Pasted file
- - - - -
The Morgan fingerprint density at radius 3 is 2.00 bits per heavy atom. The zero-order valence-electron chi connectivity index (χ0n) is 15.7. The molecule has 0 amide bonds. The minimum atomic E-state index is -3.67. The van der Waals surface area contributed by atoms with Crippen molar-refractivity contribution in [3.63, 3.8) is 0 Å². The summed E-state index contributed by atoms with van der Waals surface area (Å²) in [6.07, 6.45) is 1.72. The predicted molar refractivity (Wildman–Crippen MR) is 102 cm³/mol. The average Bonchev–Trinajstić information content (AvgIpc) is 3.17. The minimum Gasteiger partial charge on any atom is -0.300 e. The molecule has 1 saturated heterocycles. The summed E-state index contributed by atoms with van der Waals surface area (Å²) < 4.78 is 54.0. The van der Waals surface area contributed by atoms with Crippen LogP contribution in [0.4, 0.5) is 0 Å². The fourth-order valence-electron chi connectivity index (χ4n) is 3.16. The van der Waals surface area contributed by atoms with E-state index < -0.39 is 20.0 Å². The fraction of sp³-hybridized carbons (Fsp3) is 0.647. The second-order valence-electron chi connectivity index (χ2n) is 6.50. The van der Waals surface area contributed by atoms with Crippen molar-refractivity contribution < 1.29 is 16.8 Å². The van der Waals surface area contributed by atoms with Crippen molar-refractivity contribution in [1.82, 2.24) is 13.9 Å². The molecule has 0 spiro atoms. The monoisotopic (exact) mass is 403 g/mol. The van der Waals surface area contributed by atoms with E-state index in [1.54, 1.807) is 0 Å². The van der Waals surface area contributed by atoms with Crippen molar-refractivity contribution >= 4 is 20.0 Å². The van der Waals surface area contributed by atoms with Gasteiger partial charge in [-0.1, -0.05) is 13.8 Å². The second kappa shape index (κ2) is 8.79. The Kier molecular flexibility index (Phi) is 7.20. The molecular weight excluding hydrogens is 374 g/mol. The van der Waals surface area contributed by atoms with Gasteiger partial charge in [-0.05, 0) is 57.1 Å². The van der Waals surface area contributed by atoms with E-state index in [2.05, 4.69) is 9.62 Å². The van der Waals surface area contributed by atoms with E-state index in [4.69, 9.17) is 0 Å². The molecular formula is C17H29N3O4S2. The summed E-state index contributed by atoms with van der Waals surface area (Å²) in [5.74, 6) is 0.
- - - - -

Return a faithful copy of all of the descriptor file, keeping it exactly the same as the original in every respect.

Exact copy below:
The Morgan fingerprint density at radius 3 is 2.00 bits per heavy atom. The zero-order valence-electron chi connectivity index (χ0n) is 15.7. The molecule has 0 amide bonds. The minimum atomic E-state index is -3.67. The van der Waals surface area contributed by atoms with Crippen molar-refractivity contribution in [3.63, 3.8) is 0 Å². The summed E-state index contributed by atoms with van der Waals surface area (Å²) in [6.07, 6.45) is 1.72. The predicted molar refractivity (Wildman–Crippen MR) is 102 cm³/mol. The average Bonchev–Trinajstić information content (AvgIpc) is 3.17. The minimum Gasteiger partial charge on any atom is -0.300 e. The molecule has 1 saturated heterocycles. The summed E-state index contributed by atoms with van der Waals surface area (Å²) < 4.78 is 54.0. The van der Waals surface area contributed by atoms with Crippen LogP contribution in [0.4, 0.5) is 0 Å². The fourth-order valence-electron chi connectivity index (χ4n) is 3.16. The van der Waals surface area contributed by atoms with E-state index < -0.39 is 20.0 Å². The fraction of sp³-hybridized carbons (Fsp3) is 0.647. The second-order valence-electron chi connectivity index (χ2n) is 6.50. The van der Waals surface area contributed by atoms with Crippen molar-refractivity contribution < 1.29 is 16.8 Å². The van der Waals surface area contributed by atoms with Crippen molar-refractivity contribution in [1.82, 2.24) is 13.9 Å². The molecule has 0 spiro atoms. The monoisotopic (exact) mass is 403 g/mol. The van der Waals surface area contributed by atoms with E-state index in [1.54, 1.807) is 0 Å². The van der Waals surface area contributed by atoms with Crippen molar-refractivity contribution >= 4 is 20.0 Å². The van der Waals surface area contributed by atoms with Gasteiger partial charge in [-0.1, -0.05) is 13.8 Å². The second kappa shape index (κ2) is 8.79. The Kier molecular flexibility index (Phi) is 7.20. The molecular weight excluding hydrogens is 374 g/mol. The van der Waals surface area contributed by atoms with Gasteiger partial charge in [-0.05, 0) is 57.1 Å². The van der Waals surface area contributed by atoms with E-state index in [2.05, 4.69) is 9.62 Å². The van der Waals surface area contributed by atoms with E-state index in [4.69, 9.17) is 0 Å². The molecular formula is C17H29N3O4S2. The summed E-state index contributed by atoms with van der Waals surface area (Å²) in [5.74, 6) is 0.